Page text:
Internet searches 

The age when schools could give us everything we needed to know is now long gone. That’s why we’re going to focus on how to search for information. First, we should mention that the internet isn’t the only place where you should look for information – other useful sources include books, libraries, the radio, museums, or even other living people. Nonetheless, the internet is still probably the fastest and most comfortable method.  

There’s a saying that “it’s not about how much information you know, but how well you can find it”. The ability to find necessary information is extremely valuable in today’s age. Naturally, you’ll have to know how to judge the information (is it complete nonsense or a manipulation?) and use it, but finding it is the beginning of all knowledge. 

In its infancy, the internet didn’t have any search engines. Users created their own lists of their favorite webpages and, with the help of links, they could make their way to more and more websites. The first websites thus worked very similarly to the now archaic Phone Book or other information systems. As the internet began to grow, it became unsustainable for users to remember and administer everything on their own. Because of this, the first catalogues appeared, followed by search engines, which were able to read the titles and other parts of websites. Around the year 2000, we start to see search engines that function in the way that we’re used to today, and now they can do more than we might expect. 

Today most people have no need to choose a search engine. All you have to do is open your favorite web browser – Chrome, Firefox, Opera or Safari – and type a search command into the address bar. The question of which search engine is used by which browser is the subject of heated business negotiations, even despite the fact that you can change your search engine at any time in settings. However, the situation on mobile phones is worse, as it’s not easy to be independent of what’s “forced” on you by Siri or Google Now (which also both work on smartwatches).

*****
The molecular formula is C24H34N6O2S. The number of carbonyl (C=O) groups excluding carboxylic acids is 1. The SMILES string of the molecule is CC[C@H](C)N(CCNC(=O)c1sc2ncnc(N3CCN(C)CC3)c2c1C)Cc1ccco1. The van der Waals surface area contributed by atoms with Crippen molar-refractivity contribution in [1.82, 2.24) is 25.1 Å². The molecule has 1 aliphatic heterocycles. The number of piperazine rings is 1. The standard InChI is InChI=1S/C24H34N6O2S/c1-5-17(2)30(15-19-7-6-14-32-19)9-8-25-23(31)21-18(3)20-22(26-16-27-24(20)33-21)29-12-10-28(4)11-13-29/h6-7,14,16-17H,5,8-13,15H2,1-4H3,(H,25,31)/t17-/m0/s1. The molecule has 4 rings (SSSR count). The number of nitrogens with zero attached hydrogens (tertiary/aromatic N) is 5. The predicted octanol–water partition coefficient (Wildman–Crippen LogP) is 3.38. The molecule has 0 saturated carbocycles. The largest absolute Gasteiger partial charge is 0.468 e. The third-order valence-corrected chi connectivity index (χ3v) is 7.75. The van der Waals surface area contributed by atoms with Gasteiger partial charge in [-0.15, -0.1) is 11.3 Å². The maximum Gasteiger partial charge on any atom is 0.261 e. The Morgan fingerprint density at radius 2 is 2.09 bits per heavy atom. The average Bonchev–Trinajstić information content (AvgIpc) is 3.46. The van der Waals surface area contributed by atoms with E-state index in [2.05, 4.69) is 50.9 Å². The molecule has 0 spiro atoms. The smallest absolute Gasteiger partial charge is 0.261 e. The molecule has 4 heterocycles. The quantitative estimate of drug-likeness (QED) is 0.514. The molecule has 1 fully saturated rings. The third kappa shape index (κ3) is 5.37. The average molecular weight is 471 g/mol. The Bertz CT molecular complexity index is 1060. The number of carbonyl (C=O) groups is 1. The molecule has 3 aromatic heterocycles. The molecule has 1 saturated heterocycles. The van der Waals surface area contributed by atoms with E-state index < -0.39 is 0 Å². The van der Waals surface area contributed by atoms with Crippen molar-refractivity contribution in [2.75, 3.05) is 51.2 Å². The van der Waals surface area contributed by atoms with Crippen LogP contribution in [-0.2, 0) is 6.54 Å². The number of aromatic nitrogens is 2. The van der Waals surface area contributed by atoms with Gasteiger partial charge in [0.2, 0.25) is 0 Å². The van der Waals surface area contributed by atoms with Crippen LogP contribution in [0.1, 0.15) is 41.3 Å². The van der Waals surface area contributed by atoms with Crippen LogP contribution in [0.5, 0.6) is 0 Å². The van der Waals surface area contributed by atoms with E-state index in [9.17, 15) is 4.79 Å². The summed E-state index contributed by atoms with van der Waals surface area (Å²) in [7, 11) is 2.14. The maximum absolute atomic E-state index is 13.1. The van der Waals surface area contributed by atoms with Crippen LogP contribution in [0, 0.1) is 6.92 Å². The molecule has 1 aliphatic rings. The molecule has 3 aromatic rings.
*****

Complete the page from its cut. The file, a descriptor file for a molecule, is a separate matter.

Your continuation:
Source: Archie – the first search engine. Screenshot: KISK. 


Voice search using Google Assistant.  Source: YouTube channel Dotekomá

The first step that most of us begin our search with is easy – using a web browser’s address bar. This is a quick solution, and even the browser creators themselves expect this to be the strategy that we most often use. On the other hand, the search engine doesn’t always have to meet our requirements or give us correct results, so it’s also good to be able to look elsewhere (if you’re primarily using Google, which is to be expected, we recommend playing around a bit with Bing or Seznam too).  

By the way – did you know that the Czech Republic is one of the very few countries that still has a free search engine market where Google doesn’t hold a decisive share of it? In this regard, the Czech company Seznam has been extraordinarily successful from a business and technological standpoint. The company continues to hold roughly one quarter of the market, while Google has about 70%.  

So how should we search for information? Even before we get into some practical instructions and methods, we’d like to point out two things. Firstly – in order to find something, we have to know what we’re looking for. Yogi Berra once said “if you don’t know where you’re going, you’ll end up somewhere else”, which certainly applies to searching on the internet. The better we know what we’re looking for, the better we can find it. That’s why searching is an ongoing affair – we usually get exactly what we’re looking for on the first try only with very simple and clear queries. You should count on the fact that you’ll have to continually modify, expand or change your search query (i.e. what you’re looking for) according to results until you finally get to what you really need.  

This is linked to what we’ve already written about knowledge – only by searching for something do we often learn exactly what it is and what details or parts of the problem we’re really interested in. For example, we can begin by searching for information on the Přemyslid Dynasty and end up studying everyday life in the court of Charles IV. Or we can look for information on penicillin and our search might lead us to organic chemistry and the shape of a certain molecule. This process is completely normal and is a part of searching. Most of us don’t work for a service like Ask a Librarian, where there’s a clear question and clear answer – we want to find some information, and we can learn something from each search result.  


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